As the government reviews its school food standards, which apply to all state schools, the Soil Association is urging ministers to follow scientific advice on the future of food production and the impact diets have on the global climate crisis.
The charity is urging the Department for Education to implement a compulsory meat-free day each week with meals based around beans and pulses.
School food standards currently only include a non-mandatory recommendation to include a weekly meat-free day.
According to the Soil Association, few schools are opting in to meat-free days and the organisation said when it does take place, options are often restricted to less healthy meals such as cheese laden pasta or pizza.
The call for policy to tackle the issue comes after the UK government’s climate watchdog, the Committee on Climate Change, has said the UK can lead the fight against climate change and implement a 2050 target for greenhouse gas emissions to reach net zero.
The commission’s report said people can reduce their diet-related emissions by 35 per cent if they move from a high-meat diet to a low-meat one.
Previous studies indicate levels of meat consumption must fall even further than this to reduce human impacts on the planet.
The UN’s Intergovernmental Panel on Climate Change (IPCC) warned last year we only have one decade to make the changes needed to avoid catastrophic impacts from climate breakdown around the world.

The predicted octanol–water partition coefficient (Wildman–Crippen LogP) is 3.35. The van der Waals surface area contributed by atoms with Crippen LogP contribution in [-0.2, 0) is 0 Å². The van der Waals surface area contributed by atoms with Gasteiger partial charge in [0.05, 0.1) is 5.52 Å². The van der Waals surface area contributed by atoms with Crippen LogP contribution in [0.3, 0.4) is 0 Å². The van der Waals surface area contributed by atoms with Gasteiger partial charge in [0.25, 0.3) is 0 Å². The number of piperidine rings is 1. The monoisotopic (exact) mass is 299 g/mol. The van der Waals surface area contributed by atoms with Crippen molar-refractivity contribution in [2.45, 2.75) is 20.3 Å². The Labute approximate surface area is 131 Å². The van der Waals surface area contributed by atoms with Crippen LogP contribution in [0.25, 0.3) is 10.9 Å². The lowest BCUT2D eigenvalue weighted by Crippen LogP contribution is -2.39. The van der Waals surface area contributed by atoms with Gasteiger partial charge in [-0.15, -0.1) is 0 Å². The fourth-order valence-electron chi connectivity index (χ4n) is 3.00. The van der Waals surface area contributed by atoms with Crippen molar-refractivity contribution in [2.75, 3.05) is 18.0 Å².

Rising concern over lack of action from governments has prompted record numbers of pupils to strike from school demanding climate action in recent months as children have become rapidly engaged in the issue.
Rob Percival, the Soil Association’s head of policy for food and health said it was time the government caught up with the science, and said existing guidelines were ineffective.
He said: “The updated School Food Standards should require that all schools serve a plant-based protein day each week. The current, non-compulsory advice for a meat-free day is too weak.
We know children would benefit nutritionally from eating more beans, pulses, and plant-based proteins and the climate would also benefit – we should all be eating less and better meat.”
Some schools, he said, “are already showing that it is possible to serve children healthy plant-based meals, with the cost saving used to ‘trade-up’ to higher-welfare and more sustainable meat for the rest of the week. It’s time the government caught up.”
The Department for Education has been contacted for comment.
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